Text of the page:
Success is relative and so is failure.  I’ve heard it said that true success is built on all of the supposed failures along the way.  In other words, failures are just varying degrees of success leading you to the result that moves you closer to the attainment of your goals and the actualization of your destiny.  Participants who attend our October retreat will find ample opportunities to explore their self-esteem issues that are at the core of past experiences around success and failure. 

I’ll close with the words of famed basketball star, Michael Jordan:
“I’ve missed more than 9,000 shots in my career.  I’ve lost almost 300 games. Twenty-six times I’ve been trusted to take the game -winning shot and missed.  I’ve failed over and over and over again in my life.  And that is why I succeed.”

And, Thomas Edison:
“Many of life’s failures are people who did not realize how close they were to success when they gave up.”

Keep the Faith. Stay the Course!

In Love and Light,







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Spring 2017
MCLA Colorado River
Sacred Path Kayak Camping
Wilderness Retreat


Dr. Stephen Johnson is founder and executive director
of the Men's Center Los Angeles and leader/wayshower
of the Sacred Path men's retreats for the past 30 years.
He is author of "THE SACRED PATH: THE WAY OF THE SPIRITUAL WARRIOR," an amazing how-to book for
men who want to become better men . . . AND
for the women who care about them.



The MCLA Wisdom Council honored Dr. Johnson's amazing 30 years of mindful men leadership and mentorship with a special commemorative film that debuted on
the mountain at the recent 30th
Annual Sacred Path Men's Retreat.
Click here to view "The Sacred Path." 






by Dr. Stephen Johnson
MCLA Executive Director

Emotional Transformation Therapy (ETT) is a therapeutic method incorporating the use of light, color wavelengths, and eye movements to rapidly transform emotional distress and related physical pain into a positive emotional state. Professionals trained in ETT work to help those in therapy address trauma and other pain and achieve lasting, healing change.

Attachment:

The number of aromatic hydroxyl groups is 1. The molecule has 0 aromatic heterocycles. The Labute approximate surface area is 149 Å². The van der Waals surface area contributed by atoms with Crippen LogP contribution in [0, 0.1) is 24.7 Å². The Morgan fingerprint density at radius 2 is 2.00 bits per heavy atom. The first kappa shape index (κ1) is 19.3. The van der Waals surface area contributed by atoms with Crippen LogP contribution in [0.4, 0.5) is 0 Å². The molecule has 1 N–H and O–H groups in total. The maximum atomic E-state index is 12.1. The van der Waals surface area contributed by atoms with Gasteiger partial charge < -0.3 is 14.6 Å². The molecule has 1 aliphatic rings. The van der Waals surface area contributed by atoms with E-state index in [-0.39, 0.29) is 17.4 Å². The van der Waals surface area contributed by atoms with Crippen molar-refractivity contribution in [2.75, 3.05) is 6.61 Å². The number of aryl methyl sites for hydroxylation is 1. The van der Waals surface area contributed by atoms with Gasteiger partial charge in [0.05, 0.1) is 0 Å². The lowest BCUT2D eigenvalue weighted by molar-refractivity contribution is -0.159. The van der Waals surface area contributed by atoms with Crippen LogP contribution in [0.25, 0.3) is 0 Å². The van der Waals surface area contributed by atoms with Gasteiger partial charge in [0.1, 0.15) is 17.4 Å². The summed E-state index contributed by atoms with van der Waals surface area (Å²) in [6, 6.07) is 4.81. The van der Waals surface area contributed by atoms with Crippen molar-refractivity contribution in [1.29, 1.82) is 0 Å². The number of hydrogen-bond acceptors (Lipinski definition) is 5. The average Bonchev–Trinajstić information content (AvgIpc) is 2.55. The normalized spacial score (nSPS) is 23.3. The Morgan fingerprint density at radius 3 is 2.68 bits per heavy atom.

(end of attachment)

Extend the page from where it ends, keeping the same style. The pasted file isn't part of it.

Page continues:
Developed by contemporary psychologist Dr. Steven Vazquez in 1991, ETT Is a relatively new form of therapy. Dr. Vazquez’s studies in the fields of epigenetics, optometry, neurobiology, and quantum physics influenced various aspects of his development of ETT as he attempted to establish a therapeutic technique beneficial for the reduction of emotional and physical distress. His noninvasive, non-pharmaceutical approach combines traditional psychotherapy with the use of visual brain stimulation and colored light therapy for fast results.

In Dr. Vazquez' book, Emotional Transformation Therapy, An Interactive Ecological Psychotherapy,” he explains, “The implications for counseling and psychotherapy are enormous.  This process has the potential to revolutionize the way therapists work.  Symptoms are changed so rapidly and so permanently that the use of psychotropic medications might become largely obsolete.  However, its use for physical symptoms may offer an even greater breakthrough, particularly in treating physical pain syndromes.”

Several members of our MCLA community (Dr. Stephen Johnson, Jeffrey Young & Anthony DiMaggio shown above) are currently training in this powerful modality of healing under Master Level Trainer, Lolita Domingue, LMFT.  We were initially introduced to this neuroscientifically-based therapeutic power of color and light by one of our MCLA leaders, Mitchell Roth, while attending the Sacred Path Men's Retreat last October. 

Mitchell Roth, JD, MS, LMHC

Mitchell, who had just completed his Level I (out of 5 levels) training, was quite excited by what he had learned, and graciously offered to work on a few retreat participants. If you reside in Florida, or are traveling there, Mitch has just completed his Level III Training.  Click here to visit his website and experience a remarkable session under his guidance. He resides in the Boynton Beach area.

There is a wide array of ETT diagnostic categories ranging from neurosis to more severe mood disorders and addictive tendencies that respond favorably to this amazing modality. It has proven to show positive results with crime victims, survivors of automobile accidents, rape survivors, survivors of natural disaster, war trauma and other disorders including Post Traumatic Stress Disorder (PTSD).

ETT Master Training instructor Lolita Domingue, LMFT

If you are a licensed therapist, or budding counselor in training, and would like to equip yourself with a revolutionary new treatment modality, there is an upcoming training scheduled June 2-4. If you do, you’ll be able to join the three of us for our Level II training that will follow by summer.  Check out Lolita's website at

Participants attending this training will learn to combine empirically based concepts from quantum physics using precise wavelengths of light and attachment neurobiology to access core emotions while providing attuned interpersonal support. This break through technology also provides a new level of client safety while rapidly regulating intense emotion.